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Beginning of the End

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Troops, tanks, and weapons have begun to make their way back to the United States.

By December 31 America will end its eight year war Iraq.

"It was very hard to get information, not impossible, but really hard," Anne Barrels NPR war correspondent said."We walked in to the bombing campaign pretty ignorant about the country."

The report weaves the narratives of a war correspondent and an American colonel together to give a broader view on the bombing campaign and the fall of Baghdad.

NPR has broken the war down into event-based segments that will make the topic easier to listen to and easier to understand.

Clashes in Cairo

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Violence erupted between mobs of protestors and security forces leaving two killed and over 600 injured.

The Boston Globe set the scene with strong images of protestors hurling stones and setting armored vehicles ablaze.

BBC paints a similar picture, but with much milder words, saying that protestors lobbed rocks and set police vehicles on fire.

However, both reports cover the actions of the police force in a similar light.

"They were shooting rubber bullets directly at the heads," Malek Mostafa, a protestor told the Associated Press. "I heard an officer order his soldiers to aim for the head."


Berlusconi resigns

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Parliament accepted the austerity conditions that Prime Minister Silvio Berlusconi submitted as terms for his resignation.

The austerity measures included increasing the resignation from 65 to 67 by 2026, offering tax breaks to companies that hire young adults, and selling state assets according to the New York Times.

The debt in Italy is $2.6 trillion dollars which Time Magazine reports to 120 percent the country's economic output.

With these numbers being broken down by Time and the New York Times it brings a greater clarity to the 380 to 26 vote that approved his terms for resignation.

Greece to beef up bailout

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As economic woes continue for the country new bailout plans were discussed at a meeting of the European summit.

The bailout plan rose from 109 billion Euros in July's plan to 130 billion Euros according to a report from Businessweek.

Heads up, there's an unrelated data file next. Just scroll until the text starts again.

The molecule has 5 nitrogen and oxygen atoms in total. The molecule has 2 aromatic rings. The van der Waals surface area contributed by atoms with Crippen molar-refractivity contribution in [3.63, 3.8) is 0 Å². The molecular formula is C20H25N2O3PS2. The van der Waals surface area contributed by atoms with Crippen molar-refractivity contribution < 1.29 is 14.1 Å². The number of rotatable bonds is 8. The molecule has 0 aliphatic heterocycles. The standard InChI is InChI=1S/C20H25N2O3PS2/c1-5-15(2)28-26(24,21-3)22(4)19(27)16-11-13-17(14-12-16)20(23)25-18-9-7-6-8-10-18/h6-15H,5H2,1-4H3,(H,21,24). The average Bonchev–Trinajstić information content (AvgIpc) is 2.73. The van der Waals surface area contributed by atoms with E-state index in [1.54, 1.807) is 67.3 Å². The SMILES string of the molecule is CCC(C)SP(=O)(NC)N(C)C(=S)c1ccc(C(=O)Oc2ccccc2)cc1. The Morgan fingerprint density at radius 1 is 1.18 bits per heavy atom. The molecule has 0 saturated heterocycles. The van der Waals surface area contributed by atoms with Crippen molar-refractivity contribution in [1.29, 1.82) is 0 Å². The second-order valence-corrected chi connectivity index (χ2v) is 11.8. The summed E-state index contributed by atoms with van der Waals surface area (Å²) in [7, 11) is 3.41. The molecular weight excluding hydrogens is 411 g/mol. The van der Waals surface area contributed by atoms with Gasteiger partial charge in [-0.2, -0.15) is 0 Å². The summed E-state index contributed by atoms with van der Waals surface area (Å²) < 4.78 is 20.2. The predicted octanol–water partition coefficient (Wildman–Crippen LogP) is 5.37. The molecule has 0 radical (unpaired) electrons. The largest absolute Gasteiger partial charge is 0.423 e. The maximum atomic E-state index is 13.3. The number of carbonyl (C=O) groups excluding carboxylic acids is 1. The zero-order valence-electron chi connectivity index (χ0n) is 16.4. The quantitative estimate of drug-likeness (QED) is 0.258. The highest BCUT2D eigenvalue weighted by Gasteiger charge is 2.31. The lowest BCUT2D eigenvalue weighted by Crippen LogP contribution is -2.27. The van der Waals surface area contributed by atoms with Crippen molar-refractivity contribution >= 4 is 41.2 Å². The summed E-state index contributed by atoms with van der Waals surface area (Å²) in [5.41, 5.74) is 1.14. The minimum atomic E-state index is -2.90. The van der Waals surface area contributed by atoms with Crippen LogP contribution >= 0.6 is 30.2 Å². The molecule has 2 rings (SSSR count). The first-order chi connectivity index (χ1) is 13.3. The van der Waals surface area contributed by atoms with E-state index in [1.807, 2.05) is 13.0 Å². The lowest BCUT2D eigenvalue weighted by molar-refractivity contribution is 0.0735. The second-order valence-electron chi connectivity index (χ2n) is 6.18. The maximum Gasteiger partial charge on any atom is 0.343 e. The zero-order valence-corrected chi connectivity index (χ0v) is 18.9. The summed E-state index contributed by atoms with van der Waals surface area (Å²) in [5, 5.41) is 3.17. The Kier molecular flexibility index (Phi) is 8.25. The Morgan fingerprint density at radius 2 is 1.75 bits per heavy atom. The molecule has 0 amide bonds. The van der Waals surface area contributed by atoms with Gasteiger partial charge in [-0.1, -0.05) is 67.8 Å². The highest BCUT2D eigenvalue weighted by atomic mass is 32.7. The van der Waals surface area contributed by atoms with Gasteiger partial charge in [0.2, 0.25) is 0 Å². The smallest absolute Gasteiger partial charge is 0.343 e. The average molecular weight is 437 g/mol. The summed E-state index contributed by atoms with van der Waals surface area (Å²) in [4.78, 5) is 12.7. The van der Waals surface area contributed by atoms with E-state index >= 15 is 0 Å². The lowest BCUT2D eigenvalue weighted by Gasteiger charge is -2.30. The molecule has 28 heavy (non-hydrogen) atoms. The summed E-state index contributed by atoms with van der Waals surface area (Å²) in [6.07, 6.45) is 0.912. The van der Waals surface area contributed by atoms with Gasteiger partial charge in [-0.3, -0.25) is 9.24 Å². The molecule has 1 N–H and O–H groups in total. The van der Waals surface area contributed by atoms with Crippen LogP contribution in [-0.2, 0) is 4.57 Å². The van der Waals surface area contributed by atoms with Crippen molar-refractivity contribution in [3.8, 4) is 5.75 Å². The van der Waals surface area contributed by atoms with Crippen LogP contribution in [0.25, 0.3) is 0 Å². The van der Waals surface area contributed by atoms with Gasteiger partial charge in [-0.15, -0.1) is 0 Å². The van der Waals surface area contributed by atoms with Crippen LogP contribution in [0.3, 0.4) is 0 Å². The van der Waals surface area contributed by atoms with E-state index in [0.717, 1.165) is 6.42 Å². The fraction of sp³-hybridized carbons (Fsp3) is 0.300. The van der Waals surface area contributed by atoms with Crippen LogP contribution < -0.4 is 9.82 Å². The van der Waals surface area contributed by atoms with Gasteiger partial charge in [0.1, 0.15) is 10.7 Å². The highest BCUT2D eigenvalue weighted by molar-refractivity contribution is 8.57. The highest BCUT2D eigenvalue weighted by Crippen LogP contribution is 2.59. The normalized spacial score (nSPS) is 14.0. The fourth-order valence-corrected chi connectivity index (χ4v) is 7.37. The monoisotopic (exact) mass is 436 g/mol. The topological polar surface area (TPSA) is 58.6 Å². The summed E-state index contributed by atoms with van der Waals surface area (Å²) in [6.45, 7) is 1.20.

The article outlines the debt of the nation by stating its debt will reach 163 percent Greece's gross national product by the end of the year, and forcasts an even worse fate with this total reaching 198 percent of the gross national product by 2012.

These numbers are telling, but the anecdotes in the New York Times gives these numbers a face.

"I am not a protestor," Giovanni Urciulo, a small business owner, told the New York Times. "But soon the top on the kettle will pop."

Muammar Gaddafi Killed by Rebel Forces

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Former Libyan leader, Muammar Gaddafi was killed by rebel forces.

Gaddafi became the ruler of Libya in September of 1969 when he carried out his collegiate plan to overthrow the Idris monarchy and had remained in power until August of 2011.

BBC News describes his rule as an Arab nationalism mixed with a socialist welfare state and popular democracy, however, the democracy doesn't allow for a challenge to national power.

However, rebel forces challenged his regime.

The Guardian reports that Gaddafi was hiding in a drain after a NATO airstrike and was captured by rebel forces. Graphic photos were released of Gaddafi's bloodied corpse.

Under a new succession law, male and female heirs will have an equal right to the throne in the United Kingdom.

The new law would allow the eldest child, regardless of gender, to inherit the throne and to marry a person of the Catholic faith. According to CNN, this change was unanimously agreed upon by 16 countries at a Commonwealth of Nations summit in Australia. However, each government must ratify these changes nationally.

"Attitudes have changed fundamentally over the centuries," British Prime Minister David Cameron said in a televised address. "And outdated rules should evolve with them."

Discovery News reports that debates on succession rights grew before the wedding of Prince William and the Duchess of Cambridge Catherine Middleton, but the opposition decreased as the monarchy's popularity increased.

This law would affect any future children that the pair might have. "Put simply," Prime Minister Cameron said. "If the Duke and Duchess of Cambridge were to have a little girl, that girl would one day be our queen."

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